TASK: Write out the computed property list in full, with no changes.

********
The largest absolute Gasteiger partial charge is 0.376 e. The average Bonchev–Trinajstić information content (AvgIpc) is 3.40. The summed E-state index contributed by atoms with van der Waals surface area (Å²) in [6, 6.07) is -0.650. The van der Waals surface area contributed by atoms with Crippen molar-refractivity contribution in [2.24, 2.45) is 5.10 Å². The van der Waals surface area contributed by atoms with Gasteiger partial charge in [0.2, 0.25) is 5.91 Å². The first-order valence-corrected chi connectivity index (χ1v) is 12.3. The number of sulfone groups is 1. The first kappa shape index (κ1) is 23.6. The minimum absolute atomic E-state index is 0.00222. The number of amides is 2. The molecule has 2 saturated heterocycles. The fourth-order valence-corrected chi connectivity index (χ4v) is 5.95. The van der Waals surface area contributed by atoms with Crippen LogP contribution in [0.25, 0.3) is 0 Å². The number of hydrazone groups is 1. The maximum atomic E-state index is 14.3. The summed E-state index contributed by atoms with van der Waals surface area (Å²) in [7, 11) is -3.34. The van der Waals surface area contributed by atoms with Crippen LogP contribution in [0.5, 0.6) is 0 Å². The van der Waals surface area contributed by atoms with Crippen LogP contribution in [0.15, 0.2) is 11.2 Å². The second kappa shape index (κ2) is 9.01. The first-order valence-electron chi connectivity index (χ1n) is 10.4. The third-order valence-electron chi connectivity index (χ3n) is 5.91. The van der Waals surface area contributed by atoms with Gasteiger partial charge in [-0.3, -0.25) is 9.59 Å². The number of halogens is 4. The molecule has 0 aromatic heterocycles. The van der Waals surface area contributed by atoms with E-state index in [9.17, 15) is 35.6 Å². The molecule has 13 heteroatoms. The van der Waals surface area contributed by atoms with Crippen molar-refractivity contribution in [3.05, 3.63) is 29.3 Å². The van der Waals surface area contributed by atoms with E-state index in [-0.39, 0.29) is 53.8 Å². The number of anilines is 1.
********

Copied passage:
The largest absolute Gasteiger partial charge is 0.376 e. The average Bonchev–Trinajstić information content (AvgIpc) is 3.40. The summed E-state index contributed by atoms with van der Waals surface area (Å²) in [6, 6.07) is -0.650. The van der Waals surface area contributed by atoms with Crippen molar-refractivity contribution in [2.24, 2.45) is 5.10 Å². The van der Waals surface area contributed by atoms with Gasteiger partial charge in [0.2, 0.25) is 5.91 Å². The first-order valence-corrected chi connectivity index (χ1v) is 12.3. The number of sulfone groups is 1. The first kappa shape index (κ1) is 23.6. The minimum absolute atomic E-state index is 0.00222. The number of amides is 2. The molecule has 2 saturated heterocycles. The fourth-order valence-corrected chi connectivity index (χ4v) is 5.95. The van der Waals surface area contributed by atoms with Crippen LogP contribution in [0.25, 0.3) is 0 Å². The number of hydrazone groups is 1. The maximum atomic E-state index is 14.3. The summed E-state index contributed by atoms with van der Waals surface area (Å²) in [7, 11) is -3.34. The van der Waals surface area contributed by atoms with Crippen LogP contribution in [0.5, 0.6) is 0 Å². The van der Waals surface area contributed by atoms with Crippen LogP contribution in [0.15, 0.2) is 11.2 Å². The second kappa shape index (κ2) is 9.01. The first-order valence-electron chi connectivity index (χ1n) is 10.4. The third-order valence-electron chi connectivity index (χ3n) is 5.91. The van der Waals surface area contributed by atoms with Gasteiger partial charge in [-0.3, -0.25) is 9.59 Å². The number of halogens is 4. The molecule has 0 aromatic heterocycles. The van der Waals surface area contributed by atoms with E-state index in [9.17, 15) is 35.6 Å². The molecule has 13 heteroatoms. The van der Waals surface area contributed by atoms with Crippen molar-refractivity contribution in [3.05, 3.63) is 29.3 Å². The van der Waals surface area contributed by atoms with E-state index in [-0.39, 0.29) is 53.8 Å². The number of anilines is 1.